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UP: Friday’s story, “New year, new lease on life” (Page A6), is uplifting and should prompt conversations about living organ donation. The article is about siblings Mike Hulbert and Sandy Wurth, and Wurth’s life-extending gift of a kidney to Hulbert, who had been diagnosed with end-stage renal disease. Many people have taken steps to be an organ donor upon death, but few may be aware that donations can be made while one is still alive. Living organ donation dates to 1954, when a kidney from one twin was successfully transplanted into his identical brother. The number of living organ donors is now more than 6,000 per year and one in four donors isn’t biologically related to the recipient. By offering a kidney, the lobe of a lung, portion of the liver, pancreas, or intestine, living donors can offer another person an alternative to the national transplant waiting list for an organ from a deceased donor. Anyone who donates an organ is special, but donating while one is still alive is extraordinary. Research it if you care.
DOWN: It’s hard to put a positive spin on the new year’s frigid weather, which is expected to continue well into next week. But we’ll try. Look at the calendar. It’s early January. It’s Ohio. Anyone who has lived here very long should be used to wild, unpredictable winters by now. Perhaps we should just stop fighting the season, get venturesome and go outside. Take a walk (a short one), build a snowman (when it gets a little warmer), or ski or skate. OK, it’s just a thought. Here’s another: Spring is just 75 days off.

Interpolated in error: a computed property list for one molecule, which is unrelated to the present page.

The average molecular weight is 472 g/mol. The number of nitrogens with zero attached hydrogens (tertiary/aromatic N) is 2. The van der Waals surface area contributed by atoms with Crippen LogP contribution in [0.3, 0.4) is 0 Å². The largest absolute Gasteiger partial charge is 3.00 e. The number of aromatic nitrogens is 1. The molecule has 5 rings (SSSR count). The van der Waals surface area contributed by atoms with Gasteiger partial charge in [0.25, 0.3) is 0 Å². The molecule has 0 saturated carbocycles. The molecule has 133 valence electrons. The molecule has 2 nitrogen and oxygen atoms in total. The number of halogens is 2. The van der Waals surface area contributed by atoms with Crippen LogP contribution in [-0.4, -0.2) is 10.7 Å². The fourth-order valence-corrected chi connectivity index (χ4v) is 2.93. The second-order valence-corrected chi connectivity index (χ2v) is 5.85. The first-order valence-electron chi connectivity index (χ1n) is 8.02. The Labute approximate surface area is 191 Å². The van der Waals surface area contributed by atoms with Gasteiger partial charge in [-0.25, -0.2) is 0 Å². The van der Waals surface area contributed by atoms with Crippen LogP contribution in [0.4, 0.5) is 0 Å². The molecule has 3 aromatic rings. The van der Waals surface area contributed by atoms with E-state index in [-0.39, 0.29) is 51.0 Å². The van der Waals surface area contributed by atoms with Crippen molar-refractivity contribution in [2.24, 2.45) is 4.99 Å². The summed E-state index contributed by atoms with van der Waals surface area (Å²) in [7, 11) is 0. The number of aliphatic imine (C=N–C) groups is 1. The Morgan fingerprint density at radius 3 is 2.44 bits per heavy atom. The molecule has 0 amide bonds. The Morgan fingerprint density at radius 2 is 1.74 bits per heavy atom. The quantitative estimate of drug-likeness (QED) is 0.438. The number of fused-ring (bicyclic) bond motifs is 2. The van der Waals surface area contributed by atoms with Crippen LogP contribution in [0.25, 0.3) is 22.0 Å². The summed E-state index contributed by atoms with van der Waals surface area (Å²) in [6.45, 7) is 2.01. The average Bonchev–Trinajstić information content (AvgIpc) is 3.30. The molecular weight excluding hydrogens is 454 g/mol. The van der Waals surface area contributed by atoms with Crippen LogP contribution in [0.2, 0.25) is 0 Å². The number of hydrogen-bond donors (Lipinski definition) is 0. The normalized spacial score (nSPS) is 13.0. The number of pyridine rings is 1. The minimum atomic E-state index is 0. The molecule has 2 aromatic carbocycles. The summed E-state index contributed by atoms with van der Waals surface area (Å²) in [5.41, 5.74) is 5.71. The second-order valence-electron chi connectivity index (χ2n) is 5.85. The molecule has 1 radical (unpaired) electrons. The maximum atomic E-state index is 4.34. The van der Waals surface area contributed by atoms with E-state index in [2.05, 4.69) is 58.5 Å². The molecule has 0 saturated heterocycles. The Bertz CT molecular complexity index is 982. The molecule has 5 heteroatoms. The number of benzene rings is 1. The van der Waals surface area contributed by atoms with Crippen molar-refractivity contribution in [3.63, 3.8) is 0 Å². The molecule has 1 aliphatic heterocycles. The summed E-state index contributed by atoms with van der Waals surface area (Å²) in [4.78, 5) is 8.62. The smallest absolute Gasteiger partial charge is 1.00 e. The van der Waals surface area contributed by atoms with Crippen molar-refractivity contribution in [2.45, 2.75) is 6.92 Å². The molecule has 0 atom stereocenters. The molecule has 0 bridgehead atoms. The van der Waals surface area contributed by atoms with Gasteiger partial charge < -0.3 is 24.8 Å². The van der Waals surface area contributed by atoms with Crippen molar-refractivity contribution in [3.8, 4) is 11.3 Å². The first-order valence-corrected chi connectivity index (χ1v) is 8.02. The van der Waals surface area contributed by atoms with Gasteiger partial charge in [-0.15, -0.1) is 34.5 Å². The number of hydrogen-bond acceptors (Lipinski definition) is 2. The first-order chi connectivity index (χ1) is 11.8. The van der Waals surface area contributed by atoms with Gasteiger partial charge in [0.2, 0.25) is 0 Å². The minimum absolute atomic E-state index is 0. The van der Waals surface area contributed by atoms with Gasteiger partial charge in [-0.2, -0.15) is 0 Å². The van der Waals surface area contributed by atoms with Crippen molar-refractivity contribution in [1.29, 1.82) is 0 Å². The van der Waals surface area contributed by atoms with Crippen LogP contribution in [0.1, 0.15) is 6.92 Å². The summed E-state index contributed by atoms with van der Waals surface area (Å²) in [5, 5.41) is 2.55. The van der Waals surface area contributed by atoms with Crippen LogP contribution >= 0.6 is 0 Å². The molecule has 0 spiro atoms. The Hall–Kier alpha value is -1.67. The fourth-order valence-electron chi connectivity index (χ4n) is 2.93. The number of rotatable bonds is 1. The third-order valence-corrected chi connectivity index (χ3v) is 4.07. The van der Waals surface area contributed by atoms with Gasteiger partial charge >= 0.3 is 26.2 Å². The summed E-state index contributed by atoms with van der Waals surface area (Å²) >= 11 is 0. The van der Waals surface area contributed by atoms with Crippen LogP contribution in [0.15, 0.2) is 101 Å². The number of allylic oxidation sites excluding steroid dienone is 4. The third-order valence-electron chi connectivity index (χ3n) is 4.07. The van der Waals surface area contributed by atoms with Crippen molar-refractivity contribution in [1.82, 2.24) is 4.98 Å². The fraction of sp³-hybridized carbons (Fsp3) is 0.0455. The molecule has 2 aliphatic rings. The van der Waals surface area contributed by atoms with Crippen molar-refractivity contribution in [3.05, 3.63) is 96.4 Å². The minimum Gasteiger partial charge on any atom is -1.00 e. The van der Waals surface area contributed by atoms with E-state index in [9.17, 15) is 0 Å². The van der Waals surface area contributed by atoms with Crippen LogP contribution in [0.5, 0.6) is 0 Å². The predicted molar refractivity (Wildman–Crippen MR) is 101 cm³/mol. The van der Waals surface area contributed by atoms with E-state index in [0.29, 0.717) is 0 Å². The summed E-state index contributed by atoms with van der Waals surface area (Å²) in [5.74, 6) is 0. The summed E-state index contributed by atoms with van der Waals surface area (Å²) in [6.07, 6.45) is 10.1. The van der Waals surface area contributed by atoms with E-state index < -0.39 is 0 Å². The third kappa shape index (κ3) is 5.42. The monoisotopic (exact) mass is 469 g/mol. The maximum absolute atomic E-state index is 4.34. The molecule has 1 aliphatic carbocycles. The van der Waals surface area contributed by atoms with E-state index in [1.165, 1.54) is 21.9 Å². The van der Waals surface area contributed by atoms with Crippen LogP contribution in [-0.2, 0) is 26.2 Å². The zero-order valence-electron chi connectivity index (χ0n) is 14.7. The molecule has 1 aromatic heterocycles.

UP: At least 923 people died on Ohio roads in 2013. While additional deaths are still under review that could raise the total to 981, that number would mark the first time that fewer than 1,000 traffic deaths have occurred since record-keeping began in 1936. The previous low was 1,016 in 2011 and in 2012 there were 1,122 deaths. The trend is encouraging when one considers that, starting in the late 1960s, Ohio had logged at least 2,500 traffic deaths for five consecutive years, with a record high of more than 2,770 in 1969. Officials say many factors have contributed to decreasing fatalities, including awareness and enforcement of traffic laws. They believe the number can go even lower. Even one traffic death is too many, of course, and more work needs to be done, including in Hancock County where six people lost their lives in accidents last year. Imagine the fatality number if drivers refrained from calling/texting while driving and from operating a vehicle while impaired.
UP: Not too many people know yet exactly what Marathon Petroleum Corp. has in mind for property it purchased last year at the southeast corner of Main Street and East Hardin Street, where the Elks building now stands. Recent hiring has seen the company outgrow its downtown headquarters and left it in need of additional office and parking space. Rumors will continue to swirl until plans are announced, but we’re confident whatever is built will go up, not out, and will complement the building just to the north.

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